Possibilities With Foreign Stocks, ETFs | ETF Trends

Over-exposure to domestic markets and exchange traded funds (ETFs) may be detrimental during times such as these.

On average, American investors have anywhere from 2%-20% exposure in foreign markets. This can prove dangerous for a few reasons.

Tim Hanson for The Motley Fool says that this leaves you too vulnerable to the slowing in the United States’ economy. Declining home values, a weaker dollar and a beat up portfolio are not a good mix.

Second, when you ignore foreign markets, you’re all but assuring that you are going to miss out on the greatest economic growth forecast to come in the next 10 to 15 years. From a growth standpoint, China, India, Brazil and even Vietnam and Mexico have more potential going forward.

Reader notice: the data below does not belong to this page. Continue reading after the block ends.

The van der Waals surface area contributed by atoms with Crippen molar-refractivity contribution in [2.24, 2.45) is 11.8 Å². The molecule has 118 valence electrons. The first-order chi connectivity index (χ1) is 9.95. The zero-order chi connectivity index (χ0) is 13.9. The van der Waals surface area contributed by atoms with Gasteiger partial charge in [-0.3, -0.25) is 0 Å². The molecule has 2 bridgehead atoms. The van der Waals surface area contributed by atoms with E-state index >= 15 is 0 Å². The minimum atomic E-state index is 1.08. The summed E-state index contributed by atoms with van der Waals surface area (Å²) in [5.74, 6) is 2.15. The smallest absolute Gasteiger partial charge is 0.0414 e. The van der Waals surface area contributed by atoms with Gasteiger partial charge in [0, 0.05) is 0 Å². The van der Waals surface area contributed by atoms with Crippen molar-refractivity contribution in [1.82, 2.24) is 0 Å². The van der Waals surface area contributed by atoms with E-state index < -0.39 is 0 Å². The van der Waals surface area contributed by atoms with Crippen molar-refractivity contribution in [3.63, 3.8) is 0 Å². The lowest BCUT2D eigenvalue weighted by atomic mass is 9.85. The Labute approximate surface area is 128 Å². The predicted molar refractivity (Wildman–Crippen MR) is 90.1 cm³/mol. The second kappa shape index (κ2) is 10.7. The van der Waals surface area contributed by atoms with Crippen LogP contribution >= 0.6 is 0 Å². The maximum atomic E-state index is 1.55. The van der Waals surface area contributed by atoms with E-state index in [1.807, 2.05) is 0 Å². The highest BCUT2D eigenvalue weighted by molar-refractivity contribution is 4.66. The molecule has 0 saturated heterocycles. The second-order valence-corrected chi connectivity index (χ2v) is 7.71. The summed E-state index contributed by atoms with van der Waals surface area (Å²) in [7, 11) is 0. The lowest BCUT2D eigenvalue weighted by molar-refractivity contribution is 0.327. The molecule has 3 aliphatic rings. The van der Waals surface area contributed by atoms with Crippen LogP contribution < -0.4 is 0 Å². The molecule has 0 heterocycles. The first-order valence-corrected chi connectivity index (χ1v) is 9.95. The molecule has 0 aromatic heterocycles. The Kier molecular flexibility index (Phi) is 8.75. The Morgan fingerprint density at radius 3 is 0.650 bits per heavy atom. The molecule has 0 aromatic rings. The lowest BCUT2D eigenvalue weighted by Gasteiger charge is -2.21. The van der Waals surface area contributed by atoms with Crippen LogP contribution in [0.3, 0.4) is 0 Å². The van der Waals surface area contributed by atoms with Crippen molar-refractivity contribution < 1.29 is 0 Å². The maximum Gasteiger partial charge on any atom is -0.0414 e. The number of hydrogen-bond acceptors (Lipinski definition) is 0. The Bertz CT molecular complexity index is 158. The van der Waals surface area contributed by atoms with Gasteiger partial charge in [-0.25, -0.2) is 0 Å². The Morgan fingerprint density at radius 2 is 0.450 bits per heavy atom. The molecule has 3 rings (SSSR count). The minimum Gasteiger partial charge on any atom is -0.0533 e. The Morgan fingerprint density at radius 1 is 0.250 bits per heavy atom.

While growth has slowed or even reversed course in most markets in the world, domestic and global, this won’t always be the case. Valuations on emerging markets may be looking ripe in the near future.

Foreign markets have been beat up along with everyone else. Some might take longer to recover, while others may bounce back nicely. Be sure to have a strategy in place before jumping back into the market. The 50-day moving average is a good place to start, and moving incrementally instead of all at once will give you more control.

  • PowerShares BLDRS Asia 50 ADR Index Fund (ADRA): down 51.3% year-to-date

Asia ETFs

  • Vanguard European (VGK): down 49.8% year-to-date

Europe ETFs

The opinions and forecasts expressed herein are solely those of Tom Lydon, and may not actually come to pass. Information on this site should not be used or construed as an offer to sell, a solicitation of an offer to buy, or a recommendation for any product.